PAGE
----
Mr Malik said the PPP-MQM coalition was necessary for peace in Karachi, adding that he hoped the MQM would revise its decision and rejoin the government soon.
“Doors of our party will always remain open. The president has welcomed the statement of Altaf Hussain and tension between PPP and MQM will end soon,” he said.
Responding to a question about PML-N workers who forcibly freed MNA Anjum Aqeel from police custody on Friday, the minister said: “PML-N workers consider Islamabad as Faisalabad and use weapons.”
He said the government would never forgive those who violate laws of the land. “We will make public the inquiry report being prepared on his escape from police custody,” he said.
Replying to a question about Zafar Qureshi, the former Additional Director of Federal Investigation Agency, he said the action taken by the government against him was legal.
Provide information on the Muttahida Qaumi Movement-Altaf (MQM-A) in Pakistan.
The Muttahida Qaumi Movement-Altaf (MQM-A) has been widely accused of human rights abuses since its founding two decades ago. It claims to represent Mohajirs— Urdu-speaking Muslims who fled to Pakistan from India after the 1947 partition of the subcontinent, and their descendants.
In the mid-1990s, the MQM-A was heavily involved in the widespread political violence that wracked Pakistan’s southern Sindh province, particularly Karachi, the port city that is the country’s commercial capital. MQM-A militants fought government forces, breakaway MQM factions, and militants from other ethnic-based movements. In the mid-1990s, the U.S. State Department, Amnesty International, and others accused the MQM-A and a rival faction of summary killings, torture, and other abuses (see, e.g., AI 1 Feb 1996; U.S. DOS Feb 1996). The MQM-A routinely denied involvement in violence.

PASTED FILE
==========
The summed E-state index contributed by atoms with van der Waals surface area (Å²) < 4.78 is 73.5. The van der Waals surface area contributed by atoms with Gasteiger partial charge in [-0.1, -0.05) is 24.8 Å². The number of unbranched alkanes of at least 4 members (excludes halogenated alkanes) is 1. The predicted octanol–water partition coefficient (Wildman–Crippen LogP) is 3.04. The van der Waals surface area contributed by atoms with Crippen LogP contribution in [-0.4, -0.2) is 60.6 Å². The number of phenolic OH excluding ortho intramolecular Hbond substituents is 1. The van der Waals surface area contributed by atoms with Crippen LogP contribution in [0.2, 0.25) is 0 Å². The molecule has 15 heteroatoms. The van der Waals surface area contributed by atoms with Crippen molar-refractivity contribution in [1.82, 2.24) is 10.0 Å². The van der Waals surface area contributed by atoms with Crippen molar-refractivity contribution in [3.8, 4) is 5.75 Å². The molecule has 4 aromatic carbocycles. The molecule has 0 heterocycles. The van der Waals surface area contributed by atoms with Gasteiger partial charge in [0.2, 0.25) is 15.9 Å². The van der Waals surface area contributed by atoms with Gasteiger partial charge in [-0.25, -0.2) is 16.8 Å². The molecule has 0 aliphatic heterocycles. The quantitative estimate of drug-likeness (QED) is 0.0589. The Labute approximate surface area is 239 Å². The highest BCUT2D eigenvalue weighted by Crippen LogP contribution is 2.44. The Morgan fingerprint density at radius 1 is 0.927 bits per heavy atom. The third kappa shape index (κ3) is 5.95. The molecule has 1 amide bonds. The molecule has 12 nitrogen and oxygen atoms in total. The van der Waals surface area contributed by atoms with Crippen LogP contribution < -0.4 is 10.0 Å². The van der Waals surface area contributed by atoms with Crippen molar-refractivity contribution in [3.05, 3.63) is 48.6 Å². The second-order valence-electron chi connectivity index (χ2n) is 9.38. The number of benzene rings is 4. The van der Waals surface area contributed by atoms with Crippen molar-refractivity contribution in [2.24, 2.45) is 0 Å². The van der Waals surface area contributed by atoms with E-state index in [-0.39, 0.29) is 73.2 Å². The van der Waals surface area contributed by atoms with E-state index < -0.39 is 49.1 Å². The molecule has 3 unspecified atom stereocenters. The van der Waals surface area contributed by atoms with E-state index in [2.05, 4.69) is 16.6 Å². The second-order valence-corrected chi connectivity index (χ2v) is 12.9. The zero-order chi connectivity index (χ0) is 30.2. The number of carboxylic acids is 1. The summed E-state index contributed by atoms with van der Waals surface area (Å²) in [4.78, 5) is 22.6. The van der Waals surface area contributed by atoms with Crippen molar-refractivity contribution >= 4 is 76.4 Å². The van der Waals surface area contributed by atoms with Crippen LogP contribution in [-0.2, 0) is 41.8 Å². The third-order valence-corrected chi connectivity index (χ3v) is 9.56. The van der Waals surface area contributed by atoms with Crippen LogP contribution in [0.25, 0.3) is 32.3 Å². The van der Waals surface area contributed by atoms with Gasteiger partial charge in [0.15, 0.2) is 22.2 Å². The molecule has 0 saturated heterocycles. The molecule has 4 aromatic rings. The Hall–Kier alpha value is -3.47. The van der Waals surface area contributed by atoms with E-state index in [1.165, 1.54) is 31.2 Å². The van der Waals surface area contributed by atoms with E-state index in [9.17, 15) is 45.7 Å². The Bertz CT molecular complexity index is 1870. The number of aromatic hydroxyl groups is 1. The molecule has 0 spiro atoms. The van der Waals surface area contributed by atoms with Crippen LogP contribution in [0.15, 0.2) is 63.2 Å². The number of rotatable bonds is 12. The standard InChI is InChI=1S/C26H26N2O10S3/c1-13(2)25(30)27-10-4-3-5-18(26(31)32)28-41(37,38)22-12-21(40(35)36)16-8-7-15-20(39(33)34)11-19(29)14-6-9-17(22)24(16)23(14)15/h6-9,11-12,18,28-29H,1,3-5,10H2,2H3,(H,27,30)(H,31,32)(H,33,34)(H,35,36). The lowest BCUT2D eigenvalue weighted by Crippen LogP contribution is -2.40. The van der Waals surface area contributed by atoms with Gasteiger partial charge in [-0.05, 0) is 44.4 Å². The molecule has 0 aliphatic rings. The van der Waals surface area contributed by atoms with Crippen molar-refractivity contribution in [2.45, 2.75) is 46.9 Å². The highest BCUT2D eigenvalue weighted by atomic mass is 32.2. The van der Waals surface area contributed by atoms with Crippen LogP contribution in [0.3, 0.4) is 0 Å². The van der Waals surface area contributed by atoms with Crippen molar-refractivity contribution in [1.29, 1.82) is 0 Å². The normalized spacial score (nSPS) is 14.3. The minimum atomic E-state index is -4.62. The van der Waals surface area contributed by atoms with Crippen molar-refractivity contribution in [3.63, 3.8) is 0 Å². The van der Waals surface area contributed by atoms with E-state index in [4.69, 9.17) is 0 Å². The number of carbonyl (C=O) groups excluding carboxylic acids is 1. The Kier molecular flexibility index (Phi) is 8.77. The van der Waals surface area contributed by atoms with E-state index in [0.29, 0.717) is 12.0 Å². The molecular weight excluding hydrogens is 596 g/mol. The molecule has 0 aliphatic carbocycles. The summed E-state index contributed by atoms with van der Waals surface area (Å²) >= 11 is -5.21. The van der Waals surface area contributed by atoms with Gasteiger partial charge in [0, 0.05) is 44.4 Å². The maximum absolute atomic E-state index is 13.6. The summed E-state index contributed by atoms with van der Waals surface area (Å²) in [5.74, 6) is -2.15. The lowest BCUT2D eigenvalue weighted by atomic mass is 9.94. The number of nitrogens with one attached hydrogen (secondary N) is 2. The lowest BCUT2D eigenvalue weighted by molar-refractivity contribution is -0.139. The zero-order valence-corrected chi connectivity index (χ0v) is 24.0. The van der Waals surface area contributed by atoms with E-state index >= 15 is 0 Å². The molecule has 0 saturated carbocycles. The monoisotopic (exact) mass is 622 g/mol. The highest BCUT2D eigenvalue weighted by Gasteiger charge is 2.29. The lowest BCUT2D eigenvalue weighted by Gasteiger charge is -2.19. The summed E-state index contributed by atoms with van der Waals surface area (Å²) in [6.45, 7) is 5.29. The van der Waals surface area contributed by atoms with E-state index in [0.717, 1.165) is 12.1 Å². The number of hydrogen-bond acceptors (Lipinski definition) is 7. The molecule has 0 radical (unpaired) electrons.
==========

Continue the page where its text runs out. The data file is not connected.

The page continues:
The current MQM-A is the successor to a group called the Mohajir Qaumi Movement (MQM) that was founded by Altaf Hussein in 1984 as a student movement to defend the rights of Mohajirs, who by some estimates make up 60 percent of Karachi’s population of twelve million. At the time, Mohajirs were advancing in business, the professions, and the bureaucracy, but many resented the quotas that helped ethnic Sindhis win university slots and civil service jobs. Known in English as the National Movement for Refugees, the MQM soon turned to extortion and other types of racketeering to raise cash. Using both violence and efficient organizing, the MQM became the dominant political party in Karachi and Hyderabad, another major city in Sindh. Just three years after its founding, the MQM came to power in these and other Sindh cities in local elections in 1987 (AI 1 Feb 1996; U.S. DOS Feb 1997, Feb 1999; HRW Dec 1997).
The following year, the MQM joined a coalition government at the national level headed by Benazir Bhutto’s Pakistan People’s Party (PPP), which took power in elections following the death of military leader General Zia ul-Haq. This marked the first of several times in the 1980s and 1990s that the MQM joined coalition governments in Islamabad or in Sindh province. Meanwhile, violence between the MQM and Sindhi groups routinely broke out in Karachi and other Sindh cities (AI 1 Feb 1996; Jane’s 14 Feb 2003).
In 1992, a breakway MQM faction, led by Afaq Ahmed and Aamir Khan, launched the MQM Haqiqi (MQM-H), literally the “real” MQM. Many Pakistani observers alleged that the MQM-H was supported by the government of Pakistan to weaken the main MQM led by Altaf Hussein, which became known as the MQM-A (Jane’s 14 Feb 2003). Several smaller MQM factions also emerged, although most of the subsequent intra-group violence involved the MQM-A and the MQM-H (AI 1 Feb 1996; U.S. DOS Feb 1999; Jane’s 14 Feb 2003).